Adrienne Mayor


On her book Gods and Robots: Myths, Machines, and Ancient Dreams of Technology

Cover Interview of September 04, 2019

In a nutshell

Who first imagined robots?

Most historians believe that automatons were first developed in the Middle Ages. Some philosophers of science claim that it was impossible for anyone in ancient times to imagine technologies beyond what already existed. Other scholars assume that all animated beings in mythology were inert matter brought to life by gods or magic, like Adam or Pygmalion’s ivory statue. But I wondered, Was it possible that the concepts of robots could have been imagined in classical antiquity?

I found that people were describing imaginary automatons as early as Homer, more than 2,500 years ago. A remarkable group of Greek myths envisioned ways of replicating nature by bio-techne, “life through craft.” Robots, synthetic beings, and self-moving devices appear in myths about Odysseus, Jason and the Argonauts, the sorceress Medea, the bronze automaton Talos, the brilliant craftsman Daedalus, the fire-bringer Prometheus, and Pandora, the female android fabricated by Hephaestus, god of invention. Hephaestus, Homer tells us, made many wonders: automatic gates to the heavens, “smart” bellows for his forge, driverless carts to serve ambrosia at celestial banquets, and a staff of Golden Maidens endowed with movement, mind, and all the knowledge of the gods.

Ancient poets described Talos, Pandora, and other lifelike artificial entities as “made, not born.” This crucial phrase calls out their technological, non-biological origins. And it distinguishes them from things magically given life. These marvels were constructed using the same tools, materials, and methods that human artisans used, but with awesome results. Hesiod (ca 700 BC) even detailed the inner workings and power source of the bronze Talos, fulfilling modern definitions of “robot.”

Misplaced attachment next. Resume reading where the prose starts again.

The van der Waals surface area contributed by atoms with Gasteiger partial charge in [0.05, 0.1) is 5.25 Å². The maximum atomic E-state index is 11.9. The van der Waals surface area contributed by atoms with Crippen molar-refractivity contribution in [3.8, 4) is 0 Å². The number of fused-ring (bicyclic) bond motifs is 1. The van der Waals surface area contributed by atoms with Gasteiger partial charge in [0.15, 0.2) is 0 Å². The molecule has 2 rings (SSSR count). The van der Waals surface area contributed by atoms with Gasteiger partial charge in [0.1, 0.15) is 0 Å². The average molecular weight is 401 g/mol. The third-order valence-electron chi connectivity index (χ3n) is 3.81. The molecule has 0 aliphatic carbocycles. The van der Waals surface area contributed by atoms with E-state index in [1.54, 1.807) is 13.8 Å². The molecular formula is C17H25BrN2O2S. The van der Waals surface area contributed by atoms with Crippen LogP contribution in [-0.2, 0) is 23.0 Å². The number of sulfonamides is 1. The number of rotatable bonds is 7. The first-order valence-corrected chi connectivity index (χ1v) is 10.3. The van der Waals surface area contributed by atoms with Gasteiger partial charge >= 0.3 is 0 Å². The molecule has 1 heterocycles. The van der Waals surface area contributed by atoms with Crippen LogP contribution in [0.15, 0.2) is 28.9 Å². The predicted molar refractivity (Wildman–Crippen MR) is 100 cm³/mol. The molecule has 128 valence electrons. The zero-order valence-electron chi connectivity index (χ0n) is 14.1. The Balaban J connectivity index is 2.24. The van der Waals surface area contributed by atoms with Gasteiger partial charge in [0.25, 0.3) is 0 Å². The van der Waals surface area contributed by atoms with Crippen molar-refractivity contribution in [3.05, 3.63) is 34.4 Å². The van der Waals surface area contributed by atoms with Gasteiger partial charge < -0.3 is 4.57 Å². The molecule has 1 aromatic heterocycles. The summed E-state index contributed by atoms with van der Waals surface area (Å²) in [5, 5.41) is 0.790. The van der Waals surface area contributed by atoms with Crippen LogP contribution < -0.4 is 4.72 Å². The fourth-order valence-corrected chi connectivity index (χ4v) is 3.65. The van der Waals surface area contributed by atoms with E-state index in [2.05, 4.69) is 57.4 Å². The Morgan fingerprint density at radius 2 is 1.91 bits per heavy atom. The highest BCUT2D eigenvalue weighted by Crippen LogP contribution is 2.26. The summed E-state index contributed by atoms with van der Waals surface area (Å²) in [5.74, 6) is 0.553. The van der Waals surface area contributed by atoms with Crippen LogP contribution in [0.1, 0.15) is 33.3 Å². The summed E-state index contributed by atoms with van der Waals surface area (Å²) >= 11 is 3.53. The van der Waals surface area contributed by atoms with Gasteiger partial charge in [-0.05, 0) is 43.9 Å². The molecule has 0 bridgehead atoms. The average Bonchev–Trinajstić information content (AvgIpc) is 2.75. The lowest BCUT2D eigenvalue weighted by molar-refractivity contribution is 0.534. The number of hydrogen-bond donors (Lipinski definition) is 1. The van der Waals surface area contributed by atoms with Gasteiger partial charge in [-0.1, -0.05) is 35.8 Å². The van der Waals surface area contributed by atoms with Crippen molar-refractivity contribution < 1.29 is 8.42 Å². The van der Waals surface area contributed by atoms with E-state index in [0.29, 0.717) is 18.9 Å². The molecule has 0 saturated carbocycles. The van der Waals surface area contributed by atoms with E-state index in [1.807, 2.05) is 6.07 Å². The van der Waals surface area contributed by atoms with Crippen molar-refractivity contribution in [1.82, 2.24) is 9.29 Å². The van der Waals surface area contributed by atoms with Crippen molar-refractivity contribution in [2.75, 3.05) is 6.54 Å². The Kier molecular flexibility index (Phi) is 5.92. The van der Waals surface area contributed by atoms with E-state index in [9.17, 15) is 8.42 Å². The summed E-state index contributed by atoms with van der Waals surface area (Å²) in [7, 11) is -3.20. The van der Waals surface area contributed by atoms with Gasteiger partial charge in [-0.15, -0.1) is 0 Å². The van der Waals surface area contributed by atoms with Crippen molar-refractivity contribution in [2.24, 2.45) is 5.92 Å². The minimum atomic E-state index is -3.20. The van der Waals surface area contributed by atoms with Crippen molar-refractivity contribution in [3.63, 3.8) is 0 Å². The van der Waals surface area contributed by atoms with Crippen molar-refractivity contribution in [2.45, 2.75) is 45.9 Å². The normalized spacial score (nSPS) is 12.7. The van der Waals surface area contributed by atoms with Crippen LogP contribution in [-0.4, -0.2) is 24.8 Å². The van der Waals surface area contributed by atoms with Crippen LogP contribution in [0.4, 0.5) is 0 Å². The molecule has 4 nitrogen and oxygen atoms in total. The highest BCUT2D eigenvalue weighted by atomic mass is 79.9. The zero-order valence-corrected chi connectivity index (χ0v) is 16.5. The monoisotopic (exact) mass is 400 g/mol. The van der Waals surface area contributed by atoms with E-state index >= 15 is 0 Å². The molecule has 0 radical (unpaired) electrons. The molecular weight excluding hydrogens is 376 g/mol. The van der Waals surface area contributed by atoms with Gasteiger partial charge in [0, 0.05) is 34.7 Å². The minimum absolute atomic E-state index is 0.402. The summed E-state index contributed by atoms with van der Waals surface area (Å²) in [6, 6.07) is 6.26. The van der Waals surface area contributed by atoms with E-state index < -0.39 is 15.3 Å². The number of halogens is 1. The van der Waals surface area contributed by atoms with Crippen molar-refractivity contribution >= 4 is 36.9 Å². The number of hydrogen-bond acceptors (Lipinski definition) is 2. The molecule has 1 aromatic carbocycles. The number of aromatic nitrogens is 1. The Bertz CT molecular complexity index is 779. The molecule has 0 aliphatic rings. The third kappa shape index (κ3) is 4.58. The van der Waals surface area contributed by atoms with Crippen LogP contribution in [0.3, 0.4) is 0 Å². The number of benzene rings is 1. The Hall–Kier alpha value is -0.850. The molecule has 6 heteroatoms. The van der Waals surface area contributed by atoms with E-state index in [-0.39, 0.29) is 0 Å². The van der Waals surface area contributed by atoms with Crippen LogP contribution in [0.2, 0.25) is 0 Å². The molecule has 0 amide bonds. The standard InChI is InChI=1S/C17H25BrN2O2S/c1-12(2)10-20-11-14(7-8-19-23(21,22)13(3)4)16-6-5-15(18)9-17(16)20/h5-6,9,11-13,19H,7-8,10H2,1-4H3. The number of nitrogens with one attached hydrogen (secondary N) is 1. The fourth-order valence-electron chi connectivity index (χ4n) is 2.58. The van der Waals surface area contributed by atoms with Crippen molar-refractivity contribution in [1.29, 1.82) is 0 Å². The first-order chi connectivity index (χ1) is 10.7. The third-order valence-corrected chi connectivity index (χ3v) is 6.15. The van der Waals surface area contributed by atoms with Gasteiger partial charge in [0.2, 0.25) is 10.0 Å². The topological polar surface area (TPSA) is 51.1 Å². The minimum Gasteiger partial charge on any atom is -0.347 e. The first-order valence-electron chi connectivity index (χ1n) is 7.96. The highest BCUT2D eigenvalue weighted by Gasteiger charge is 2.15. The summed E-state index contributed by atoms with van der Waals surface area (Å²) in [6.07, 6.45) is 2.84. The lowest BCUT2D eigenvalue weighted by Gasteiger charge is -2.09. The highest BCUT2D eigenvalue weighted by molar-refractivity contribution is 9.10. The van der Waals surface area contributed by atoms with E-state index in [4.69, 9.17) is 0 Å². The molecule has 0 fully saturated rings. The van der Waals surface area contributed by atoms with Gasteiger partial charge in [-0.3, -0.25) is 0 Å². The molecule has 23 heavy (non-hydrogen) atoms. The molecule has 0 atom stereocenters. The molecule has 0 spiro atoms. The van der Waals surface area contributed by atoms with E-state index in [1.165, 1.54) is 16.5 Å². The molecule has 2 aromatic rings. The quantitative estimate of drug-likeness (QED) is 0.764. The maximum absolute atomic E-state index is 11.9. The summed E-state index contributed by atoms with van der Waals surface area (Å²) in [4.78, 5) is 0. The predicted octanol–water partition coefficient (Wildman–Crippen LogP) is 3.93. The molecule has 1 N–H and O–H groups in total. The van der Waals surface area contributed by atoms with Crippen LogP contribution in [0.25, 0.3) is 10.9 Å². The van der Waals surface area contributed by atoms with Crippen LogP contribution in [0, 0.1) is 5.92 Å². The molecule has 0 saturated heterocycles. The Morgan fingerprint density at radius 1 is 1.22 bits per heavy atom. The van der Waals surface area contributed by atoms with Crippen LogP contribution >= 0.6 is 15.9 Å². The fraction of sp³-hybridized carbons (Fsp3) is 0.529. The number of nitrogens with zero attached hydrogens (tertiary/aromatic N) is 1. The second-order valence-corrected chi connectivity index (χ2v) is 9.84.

So, thousands of years before medieval and early modern machines, and even centuries before technological innovations of antiquity made self-moving devices possible, ideas about creating artificial life were being explored in Greek myth. These imaginative tales were ancient thought experiments, set in an alternate world where technology was marvelously advanced. Gods and Robots is the first book to survey the ancient origins of the desire to create artificial life, drawing on narratives and art from the age of mythology to the proliferation of real automatons in the Hellenistic era (fourth century to first century BC).

Of course, it’s important to keep in mind that much of ancient literature and art has vanished or is incomplete. This sad fact determines one’s path of discovery and interpretation. We travel across a landscape ravaged by time—something like the “mosaic effect” after devastating wildfires. In other words, readers should not expect a simple linear route in these chapters. Instead, like Theseus following a thread to navigate the Labyrinth designed by Daedalus—and like Daedalus’s little ant making its way through a convoluted seashell to its reward of honey—we follow a meandering, backtracking, braided trail of stories and images. One can dip into the chapters in any order. Mythology is a great tapestry with myriad threads, interwoven and looping back to familiar characters and stories. We are bound to accumulate new insights as we go.